Paqui, the maker of extremely spicy tortilla chips marketed as ‘One Chip Challenge’, is voluntarily removing the product from shelves after a mother says her teenage son died of complications from eating a single crisps.
The chips were sold individually and their seasoning contained two of the hottest peppers in the world: the Carolina Reaper and the Naga Viper.
Each chip was packaged in a coffin-shaped container with a skull on the front.
Lois Wolobah told NBC10 Boston that her 14-year-old son Harris Wolobah ate the chips on Friday and then went to the school nurse with a stomach ache. Wolobah said Harris — a sophomore at Doherty Memorial High School in Worcester, Mass. — passed out at his home that afternoon. He was pronounced dead in hospital later that day, she said.
The autopsy has not yet revealed the cause of death.
A spokesperson for Paqui told NBC News Thursday that the company is “deeply saddened by the passing of Harris Wolobah and expressed our condolences to the family.”
“Although the Paqui One Chip Challenge is intended for adults only, we have seen an increase in the use of the product by teenagers. We care about all of our consumers and have made the decision to remove the product from the shelves,” the spokesperson said. “We are actively working with our retailers and offering refunds for any purchase of our single-serve chip challenge product.”
Until sales of the product were suspended, Paqui’s marketing challenged people to take part in the challenge by eating a chip, posting a picture of their tongue on social media after the chip turned blue, then waiting as long as possible to relieve the burn with water. or other food.
The challenge has been around in one form or another since 2016.
“Only the brave will be able to prove they’ve faced the Reaper when they show their blue tongue after completing the challenge,” said Brandon Kieffer, former Senior Brand Manager of Paqui, in a press release. ‘last year.
The product label warns that children, pregnant people, people with underlying medical conditions, people with sensitivities to spicy foods, and people with allergies to peppers, nightshades, or capsaicin (the component of peppers that makes them spicy) should avoid crisps. People should seek medical attention if they experience difficulty breathing, fainting or prolonged nausea after eating the crisps, the warning reads.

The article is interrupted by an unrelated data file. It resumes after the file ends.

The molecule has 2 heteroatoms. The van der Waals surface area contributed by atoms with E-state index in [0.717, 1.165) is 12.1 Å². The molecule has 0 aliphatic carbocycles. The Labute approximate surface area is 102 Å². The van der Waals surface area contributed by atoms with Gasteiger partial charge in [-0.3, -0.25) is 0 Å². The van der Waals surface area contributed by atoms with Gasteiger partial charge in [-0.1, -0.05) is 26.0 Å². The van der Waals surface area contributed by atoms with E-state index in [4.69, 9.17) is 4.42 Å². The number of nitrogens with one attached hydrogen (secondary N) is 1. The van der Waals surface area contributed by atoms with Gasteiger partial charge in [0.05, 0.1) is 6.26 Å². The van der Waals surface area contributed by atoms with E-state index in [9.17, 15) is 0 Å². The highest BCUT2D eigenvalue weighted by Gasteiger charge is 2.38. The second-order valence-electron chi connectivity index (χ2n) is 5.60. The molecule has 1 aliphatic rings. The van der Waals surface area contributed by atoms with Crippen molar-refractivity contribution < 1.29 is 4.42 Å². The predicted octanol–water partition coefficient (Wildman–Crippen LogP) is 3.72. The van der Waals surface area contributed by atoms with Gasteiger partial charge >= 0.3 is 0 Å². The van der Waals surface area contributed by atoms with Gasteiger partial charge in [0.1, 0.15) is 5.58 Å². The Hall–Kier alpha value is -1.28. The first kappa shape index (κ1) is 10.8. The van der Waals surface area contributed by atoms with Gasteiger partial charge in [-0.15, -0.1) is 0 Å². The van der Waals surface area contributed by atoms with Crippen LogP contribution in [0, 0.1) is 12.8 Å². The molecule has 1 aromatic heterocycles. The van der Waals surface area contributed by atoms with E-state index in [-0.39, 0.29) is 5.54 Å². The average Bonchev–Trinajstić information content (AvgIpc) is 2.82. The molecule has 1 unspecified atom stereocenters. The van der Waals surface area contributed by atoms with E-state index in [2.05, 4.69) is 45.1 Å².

The label also advised people who touched the chip to wash their hands afterwards with soap and avoid touching their eyes or other sensitive areas.
The spiciness of peppers is measured on the Scoville scale, which calculates the heat units of a given pepper. Carolina Reapers get around 1.7 million Scoville Heat Units and Naga Viper Peppers around 1.4 million. In contrast, a jalapeño pepper has up to 8,500 Scoville heat units.
The main health risks from eating a Carolina Reaper involve vomiting, burning, or numbness in the mouth, according to a 2020 study. Studies have also documented severe headaches from eating peppers. extremely spicy, as well as a case in which a man vomited so much while eating ghost peppers that he burst a hole in his esophagus.
Worcester County District Attorney Joseph Early Jr. said Wednesday in a post on X that hospitalizations related to the One Chip Challenge have been reported across the country, including among teenagers. Last fall, the Dublin, Northern California Unified School District told NBC Bay Area that several of its students were sent home due to adverse reactions to the product.
“As the investigation into the cause of death of the teenager in Worcester continues, the Worcester County District Attorney’s Office would like to remind parents to research and discuss the One-Chip Challenge with their children,” said writes Early.
Parents, he added, should advise their children “not to participate in this activity”.